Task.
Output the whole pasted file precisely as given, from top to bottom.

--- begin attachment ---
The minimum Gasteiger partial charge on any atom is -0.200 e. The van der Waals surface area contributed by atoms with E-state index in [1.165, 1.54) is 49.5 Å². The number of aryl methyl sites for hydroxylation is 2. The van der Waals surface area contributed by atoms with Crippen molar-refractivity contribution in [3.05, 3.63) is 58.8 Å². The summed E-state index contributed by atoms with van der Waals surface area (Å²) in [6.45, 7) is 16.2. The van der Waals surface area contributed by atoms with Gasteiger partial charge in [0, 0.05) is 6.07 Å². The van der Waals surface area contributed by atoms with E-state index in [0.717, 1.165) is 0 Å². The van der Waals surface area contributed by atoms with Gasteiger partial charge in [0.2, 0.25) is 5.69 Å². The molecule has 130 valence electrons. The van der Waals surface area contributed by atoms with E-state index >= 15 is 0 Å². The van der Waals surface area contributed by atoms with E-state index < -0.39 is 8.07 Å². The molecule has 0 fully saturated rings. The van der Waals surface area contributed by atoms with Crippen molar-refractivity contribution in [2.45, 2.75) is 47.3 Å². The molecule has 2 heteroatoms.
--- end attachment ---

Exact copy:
The minimum Gasteiger partial charge on any atom is -0.200 e. The van der Waals surface area contributed by atoms with E-state index in [1.165, 1.54) is 49.5 Å². The number of aryl methyl sites for hydroxylation is 2. The van der Waals surface area contributed by atoms with Crippen molar-refractivity contribution in [3.05, 3.63) is 58.8 Å². The summed E-state index contributed by atoms with van der Waals surface area (Å²) in [6.45, 7) is 16.2. The van der Waals surface area contributed by atoms with Gasteiger partial charge in [0, 0.05) is 6.07 Å². The van der Waals surface area contributed by atoms with E-state index in [0.717, 1.165) is 0 Å². The van der Waals surface area contributed by atoms with Gasteiger partial charge in [0.2, 0.25) is 5.69 Å². The molecule has 130 valence electrons. The van der Waals surface area contributed by atoms with E-state index >= 15 is 0 Å². The van der Waals surface area contributed by atoms with E-state index < -0.39 is 8.07 Å². The molecule has 0 fully saturated rings. The van der Waals surface area contributed by atoms with Crippen molar-refractivity contribution in [2.45, 2.75) is 47.3 Å². The molecule has 2 heteroatoms.